Saturday, July 30, 2011

What eurozone leaders are doing about the debt crisis

by Herman Van Rompuy


July 30, 2011

A week ago the leaders of the euro area met in Brussels. We had two aims in mind: to ensure the financing of the Greek programme and improve the sustainability of the Greek debt, and to restore market confidence in sovereign euro debt. We took important decisions for the future of Greece and for the euro area as a whole. Probably for the first time we covered all the sides and angles of the debt crisis in the euro area. However, a number of misunderstandings have arisen over the past few days. Some are due to the complexities involved, some to the requirements of parliaments in certain member states, and some may even stem from positions taken in the markets. As a consequence I think it is useful to clear up a number of issues under discussion.

We wanted to address the concerns related to the sustainability of Greece's debt. Although the last review by the IMF, the ECB, and the European commission had concluded that this debt is sustainable, we decided to alleviate this burden. Our decisions were threefold.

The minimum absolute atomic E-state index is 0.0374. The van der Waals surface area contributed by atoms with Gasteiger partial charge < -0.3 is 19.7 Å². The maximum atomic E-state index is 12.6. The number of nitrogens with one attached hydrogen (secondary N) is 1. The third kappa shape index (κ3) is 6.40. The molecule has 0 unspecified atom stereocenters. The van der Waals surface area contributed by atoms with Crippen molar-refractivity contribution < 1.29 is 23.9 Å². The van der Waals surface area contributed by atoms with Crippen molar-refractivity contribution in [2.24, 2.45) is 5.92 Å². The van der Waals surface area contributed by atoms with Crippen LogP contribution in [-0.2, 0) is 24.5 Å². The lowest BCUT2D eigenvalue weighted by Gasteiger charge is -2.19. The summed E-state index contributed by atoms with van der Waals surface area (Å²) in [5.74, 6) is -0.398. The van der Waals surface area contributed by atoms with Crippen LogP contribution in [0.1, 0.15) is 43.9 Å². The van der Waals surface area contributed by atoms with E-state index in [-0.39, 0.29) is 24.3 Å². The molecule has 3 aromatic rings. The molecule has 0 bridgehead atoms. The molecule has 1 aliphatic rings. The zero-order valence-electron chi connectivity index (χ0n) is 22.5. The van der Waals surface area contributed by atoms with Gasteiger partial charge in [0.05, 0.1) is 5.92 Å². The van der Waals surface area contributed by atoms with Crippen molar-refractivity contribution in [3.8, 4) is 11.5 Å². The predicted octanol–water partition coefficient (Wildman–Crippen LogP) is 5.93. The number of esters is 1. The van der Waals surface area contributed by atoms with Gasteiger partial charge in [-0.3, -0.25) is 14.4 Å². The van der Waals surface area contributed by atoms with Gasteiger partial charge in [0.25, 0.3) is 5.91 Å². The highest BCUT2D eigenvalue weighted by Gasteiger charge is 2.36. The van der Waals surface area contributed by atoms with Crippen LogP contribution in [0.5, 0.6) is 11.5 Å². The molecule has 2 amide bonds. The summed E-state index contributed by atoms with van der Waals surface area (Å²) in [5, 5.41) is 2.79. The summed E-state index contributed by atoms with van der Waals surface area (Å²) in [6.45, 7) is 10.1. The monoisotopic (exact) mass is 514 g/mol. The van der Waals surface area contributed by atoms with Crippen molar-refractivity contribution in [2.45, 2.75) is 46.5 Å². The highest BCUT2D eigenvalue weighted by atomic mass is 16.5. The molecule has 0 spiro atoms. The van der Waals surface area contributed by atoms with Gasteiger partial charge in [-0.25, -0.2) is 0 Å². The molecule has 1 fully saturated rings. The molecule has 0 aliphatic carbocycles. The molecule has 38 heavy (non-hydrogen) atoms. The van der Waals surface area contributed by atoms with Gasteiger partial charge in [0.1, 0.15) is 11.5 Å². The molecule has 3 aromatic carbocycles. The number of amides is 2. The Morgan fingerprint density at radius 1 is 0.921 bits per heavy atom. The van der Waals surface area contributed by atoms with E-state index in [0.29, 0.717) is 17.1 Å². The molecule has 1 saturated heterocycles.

First, we will provide additional funding to support the Greek programme up to 2014. Second, we lowered the interest rate on the public funds we are lending to Greece to close to our cost of funding (ie between 3.5% and 4%), and we extended their maturity from the current five years to a minimum of 15 years and up to 30 years with a grace period of 10 years. This will reduce the Greek debt by €25bn between 2011 and 2020, which will diminish the debt-to-GDP by 10%.

Third, we agreed upon and supported the voluntary involvement of private bondholders, with a menu of options (roll-over, exchange, buy-back) covering payments due up to 2020. The voluntary participation of private creditors – of which we previously aware that this would be considered as "selective default", and therefore cannot be considered as a surprise – is unique, unprecedented and restricted to Greece.


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